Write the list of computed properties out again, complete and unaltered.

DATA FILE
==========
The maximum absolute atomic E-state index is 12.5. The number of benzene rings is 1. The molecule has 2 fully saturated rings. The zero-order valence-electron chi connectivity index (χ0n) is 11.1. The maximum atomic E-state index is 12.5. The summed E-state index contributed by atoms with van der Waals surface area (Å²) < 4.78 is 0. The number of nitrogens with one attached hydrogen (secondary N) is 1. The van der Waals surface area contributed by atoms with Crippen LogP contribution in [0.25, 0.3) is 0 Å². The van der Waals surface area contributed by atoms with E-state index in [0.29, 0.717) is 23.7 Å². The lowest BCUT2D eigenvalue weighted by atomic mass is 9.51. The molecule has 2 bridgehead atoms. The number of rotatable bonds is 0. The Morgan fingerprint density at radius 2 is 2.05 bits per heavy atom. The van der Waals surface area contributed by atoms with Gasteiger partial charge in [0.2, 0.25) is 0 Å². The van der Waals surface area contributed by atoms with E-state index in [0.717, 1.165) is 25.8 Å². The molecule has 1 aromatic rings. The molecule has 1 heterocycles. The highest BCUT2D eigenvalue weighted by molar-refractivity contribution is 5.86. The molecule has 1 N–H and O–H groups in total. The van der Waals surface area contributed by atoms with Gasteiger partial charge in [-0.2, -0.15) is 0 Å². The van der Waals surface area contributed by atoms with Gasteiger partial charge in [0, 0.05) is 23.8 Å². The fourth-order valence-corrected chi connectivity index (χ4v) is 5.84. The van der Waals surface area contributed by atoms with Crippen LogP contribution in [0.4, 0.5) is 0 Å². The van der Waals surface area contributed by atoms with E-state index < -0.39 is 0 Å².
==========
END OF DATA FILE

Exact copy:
The maximum absolute atomic E-state index is 12.5. The number of benzene rings is 1. The molecule has 2 fully saturated rings. The zero-order valence-electron chi connectivity index (χ0n) is 11.1. The maximum atomic E-state index is 12.5. The summed E-state index contributed by atoms with van der Waals surface area (Å²) < 4.78 is 0. The number of nitrogens with one attached hydrogen (secondary N) is 1. The van der Waals surface area contributed by atoms with Crippen LogP contribution in [0.25, 0.3) is 0 Å². The van der Waals surface area contributed by atoms with E-state index in [0.29, 0.717) is 23.7 Å². The lowest BCUT2D eigenvalue weighted by atomic mass is 9.51. The molecule has 2 bridgehead atoms. The number of rotatable bonds is 0. The Morgan fingerprint density at radius 2 is 2.05 bits per heavy atom. The van der Waals surface area contributed by atoms with Gasteiger partial charge in [0.2, 0.25) is 0 Å². The van der Waals surface area contributed by atoms with E-state index in [0.717, 1.165) is 25.8 Å². The molecule has 1 aromatic rings. The molecule has 1 heterocycles. The highest BCUT2D eigenvalue weighted by molar-refractivity contribution is 5.86. The molecule has 1 N–H and O–H groups in total. The van der Waals surface area contributed by atoms with Gasteiger partial charge in [-0.2, -0.15) is 0 Å². The van der Waals surface area contributed by atoms with Gasteiger partial charge in [0, 0.05) is 23.8 Å². The fourth-order valence-corrected chi connectivity index (χ4v) is 5.84. The van der Waals surface area contributed by atoms with Crippen LogP contribution in [0.4, 0.5) is 0 Å². The van der Waals surface area contributed by atoms with E-state index < -0.39 is 0 Å².